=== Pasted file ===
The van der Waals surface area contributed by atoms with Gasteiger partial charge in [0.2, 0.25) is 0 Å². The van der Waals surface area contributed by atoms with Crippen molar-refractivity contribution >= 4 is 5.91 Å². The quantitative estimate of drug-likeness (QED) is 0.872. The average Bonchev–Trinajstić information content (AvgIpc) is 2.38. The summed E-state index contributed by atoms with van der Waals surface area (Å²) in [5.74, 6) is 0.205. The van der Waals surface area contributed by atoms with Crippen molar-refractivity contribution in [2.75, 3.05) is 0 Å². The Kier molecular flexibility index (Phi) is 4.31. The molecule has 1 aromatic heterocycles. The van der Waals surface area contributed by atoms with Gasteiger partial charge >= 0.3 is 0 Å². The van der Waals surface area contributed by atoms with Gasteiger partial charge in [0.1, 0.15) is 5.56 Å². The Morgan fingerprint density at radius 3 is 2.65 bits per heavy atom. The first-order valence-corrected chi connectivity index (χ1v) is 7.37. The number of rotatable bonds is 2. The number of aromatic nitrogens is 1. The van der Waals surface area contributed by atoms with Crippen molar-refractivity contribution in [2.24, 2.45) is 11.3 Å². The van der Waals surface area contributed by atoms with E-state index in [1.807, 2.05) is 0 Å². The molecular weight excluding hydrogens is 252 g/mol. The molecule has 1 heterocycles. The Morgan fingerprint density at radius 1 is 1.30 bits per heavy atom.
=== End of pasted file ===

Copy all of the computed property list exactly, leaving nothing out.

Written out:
The van der Waals surface area contributed by atoms with Gasteiger partial charge in [0.2, 0.25) is 0 Å². The van der Waals surface area contributed by atoms with Crippen molar-refractivity contribution >= 4 is 5.91 Å². The quantitative estimate of drug-likeness (QED) is 0.872. The average Bonchev–Trinajstić information content (AvgIpc) is 2.38. The summed E-state index contributed by atoms with van der Waals surface area (Å²) in [5.74, 6) is 0.205. The van der Waals surface area contributed by atoms with Crippen molar-refractivity contribution in [2.75, 3.05) is 0 Å². The Kier molecular flexibility index (Phi) is 4.31. The molecule has 1 aromatic heterocycles. The van der Waals surface area contributed by atoms with Gasteiger partial charge >= 0.3 is 0 Å². The van der Waals surface area contributed by atoms with Gasteiger partial charge in [0.1, 0.15) is 5.56 Å². The Morgan fingerprint density at radius 3 is 2.65 bits per heavy atom. The first-order valence-corrected chi connectivity index (χ1v) is 7.37. The number of rotatable bonds is 2. The number of aromatic nitrogens is 1. The van der Waals surface area contributed by atoms with Crippen molar-refractivity contribution in [2.24, 2.45) is 11.3 Å². The van der Waals surface area contributed by atoms with E-state index in [1.807, 2.05) is 0 Å². The molecular weight excluding hydrogens is 252 g/mol. The molecule has 1 heterocycles. The Morgan fingerprint density at radius 1 is 1.30 bits per heavy atom.